They're about two and a half megabytes, three megabytes. In some cases, they're even a little bit bigger than that. Every image that is being rendered from a raw file at a one-to-one ratio will end up being pretty big. That's why you have such a huge space out here. This window I want to show you is something that I think is interestingYou can see from this window here that I have an i5 processor. 

Now, this is a 2500 K, so it's about five, six years old. It's running at 3.3 gigahertz. You can see the spikes in the CPU usage. Every single one of these spikes is the rendering of that preview file. It's a nice, neat pattern to see how the CPU functions when Lightroom uses it when Lightroom is doing all of the work behind the scenes. 

So for me, Lightroom being what it is, is a fantastic software application because I can get to doing what it is that I love to do, which is adjusting my photos, retouching my photos, and ensuring that my photos stand out and pop out. You know what, create that emotion that I want for the viewer. But before I can do all of that, I have to make sure that my computer does all the heavy lifting to render all the things that I need and have them all ready before I get to work. So let's go back to Lightroom and show you what that looks like. And you can see once again, it's still building all of these previews, and it hasn't actually gone that much further. 

In fact, I believe with three to four seconds per image; it will take quite a bit of time to create all the one-to-one previews. So right now, I'm going to stop there and take a break. And I'll be back in about an hour or so. And I'll be ready to edit all of the photos that I have here within this collection.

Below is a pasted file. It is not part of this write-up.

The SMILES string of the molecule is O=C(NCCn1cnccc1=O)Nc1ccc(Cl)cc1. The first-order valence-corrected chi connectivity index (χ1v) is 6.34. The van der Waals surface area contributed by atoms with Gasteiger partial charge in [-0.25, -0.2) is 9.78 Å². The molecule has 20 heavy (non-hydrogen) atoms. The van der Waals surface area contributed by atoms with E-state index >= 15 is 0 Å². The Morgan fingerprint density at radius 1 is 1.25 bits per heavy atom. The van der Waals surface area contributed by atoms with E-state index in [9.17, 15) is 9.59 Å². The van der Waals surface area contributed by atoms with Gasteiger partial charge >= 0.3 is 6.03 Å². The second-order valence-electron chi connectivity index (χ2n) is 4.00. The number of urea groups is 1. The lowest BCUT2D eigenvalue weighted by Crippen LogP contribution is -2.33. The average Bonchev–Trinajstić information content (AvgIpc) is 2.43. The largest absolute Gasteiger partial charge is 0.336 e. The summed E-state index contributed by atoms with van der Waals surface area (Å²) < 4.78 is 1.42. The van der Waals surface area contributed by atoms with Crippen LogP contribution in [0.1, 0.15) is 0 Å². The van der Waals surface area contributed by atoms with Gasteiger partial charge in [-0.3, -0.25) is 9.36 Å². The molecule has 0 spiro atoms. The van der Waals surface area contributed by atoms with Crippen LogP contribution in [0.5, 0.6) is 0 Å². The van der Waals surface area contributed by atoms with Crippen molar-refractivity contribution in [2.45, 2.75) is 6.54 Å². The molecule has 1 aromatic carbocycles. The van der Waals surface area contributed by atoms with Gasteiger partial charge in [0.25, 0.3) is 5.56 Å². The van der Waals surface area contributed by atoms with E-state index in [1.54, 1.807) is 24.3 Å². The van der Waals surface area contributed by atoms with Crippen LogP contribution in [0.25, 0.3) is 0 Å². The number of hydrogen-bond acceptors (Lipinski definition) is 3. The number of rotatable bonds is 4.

I hope this section has helped you understand just the inner workings of how Adobe Photoshop Lightroom does its magic. 

It's kind of neat how everything is all put together. The key thing that I want to emphasize is Lightroom is about speed. I like to work fast to ensure that I can go shooting some more and work with more clients to do more things that I want to do faster. But to do that, you have to have that kind of computing power behind your software application. In my case, even though I have an i5 processor from 456 years ago, it's still doing a pretty good job. 

The only limitations that I have right now are the speed, the speed at which Lightroom reads from the disk. And even though I've set up my disk systems in a raid zero array, sometimes it's still not as fast as I'd like it. So this is how you can speed up your workflow:

  • You can pre-render all of your files that you need to beforehand,
  • You can have SSD disk drives that'll ensure that Lightroom reads all of those preview files quickly. 
  • And of course, you can have a much, much faster processor

All of this, of course, adds to more money. So once again, I do hope this has been helpful just to give you a whole idea about the inner workings of Lightroom. To me, this is a lot of fun.